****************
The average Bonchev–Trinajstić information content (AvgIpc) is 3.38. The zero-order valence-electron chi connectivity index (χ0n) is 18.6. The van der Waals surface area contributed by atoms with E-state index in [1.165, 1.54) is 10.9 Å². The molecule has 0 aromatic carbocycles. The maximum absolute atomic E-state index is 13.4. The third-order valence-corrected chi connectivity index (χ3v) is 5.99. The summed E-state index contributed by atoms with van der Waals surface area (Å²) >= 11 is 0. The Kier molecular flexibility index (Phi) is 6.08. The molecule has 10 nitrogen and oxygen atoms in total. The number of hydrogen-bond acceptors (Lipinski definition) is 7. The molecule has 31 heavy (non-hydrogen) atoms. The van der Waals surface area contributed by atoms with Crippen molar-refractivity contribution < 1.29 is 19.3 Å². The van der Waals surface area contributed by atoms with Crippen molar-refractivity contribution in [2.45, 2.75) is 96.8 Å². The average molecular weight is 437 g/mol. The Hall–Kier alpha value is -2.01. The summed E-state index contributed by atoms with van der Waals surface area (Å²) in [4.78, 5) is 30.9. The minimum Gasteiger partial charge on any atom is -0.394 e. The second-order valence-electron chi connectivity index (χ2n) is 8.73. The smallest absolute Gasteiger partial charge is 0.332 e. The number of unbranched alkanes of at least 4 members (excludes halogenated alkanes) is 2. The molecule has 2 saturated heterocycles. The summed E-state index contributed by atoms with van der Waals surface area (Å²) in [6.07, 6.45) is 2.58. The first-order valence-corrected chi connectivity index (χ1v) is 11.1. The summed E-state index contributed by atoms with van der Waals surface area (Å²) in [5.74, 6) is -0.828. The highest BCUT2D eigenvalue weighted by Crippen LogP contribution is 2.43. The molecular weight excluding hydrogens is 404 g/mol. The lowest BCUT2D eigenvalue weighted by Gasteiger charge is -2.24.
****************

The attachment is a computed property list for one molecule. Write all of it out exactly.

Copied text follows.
The average Bonchev–Trinajstić information content (AvgIpc) is 3.38. The zero-order valence-electron chi connectivity index (χ0n) is 18.6. The van der Waals surface area contributed by atoms with E-state index in [1.165, 1.54) is 10.9 Å². The molecule has 0 aromatic carbocycles. The maximum absolute atomic E-state index is 13.4. The third-order valence-corrected chi connectivity index (χ3v) is 5.99. The summed E-state index contributed by atoms with van der Waals surface area (Å²) >= 11 is 0. The Kier molecular flexibility index (Phi) is 6.08. The molecule has 10 nitrogen and oxygen atoms in total. The number of hydrogen-bond acceptors (Lipinski definition) is 7. The molecule has 31 heavy (non-hydrogen) atoms. The van der Waals surface area contributed by atoms with Crippen molar-refractivity contribution < 1.29 is 19.3 Å². The van der Waals surface area contributed by atoms with Crippen molar-refractivity contribution in [2.45, 2.75) is 96.8 Å². The average molecular weight is 437 g/mol. The Hall–Kier alpha value is -2.01. The summed E-state index contributed by atoms with van der Waals surface area (Å²) in [4.78, 5) is 30.9. The minimum Gasteiger partial charge on any atom is -0.394 e. The second-order valence-electron chi connectivity index (χ2n) is 8.73. The smallest absolute Gasteiger partial charge is 0.332 e. The number of unbranched alkanes of at least 4 members (excludes halogenated alkanes) is 2. The molecule has 2 saturated heterocycles. The summed E-state index contributed by atoms with van der Waals surface area (Å²) in [6.07, 6.45) is 2.58. The first-order valence-corrected chi connectivity index (χ1v) is 11.1. The summed E-state index contributed by atoms with van der Waals surface area (Å²) in [5.74, 6) is -0.828. The highest BCUT2D eigenvalue weighted by Crippen LogP contribution is 2.43. The molecular weight excluding hydrogens is 404 g/mol. The lowest BCUT2D eigenvalue weighted by Gasteiger charge is -2.24.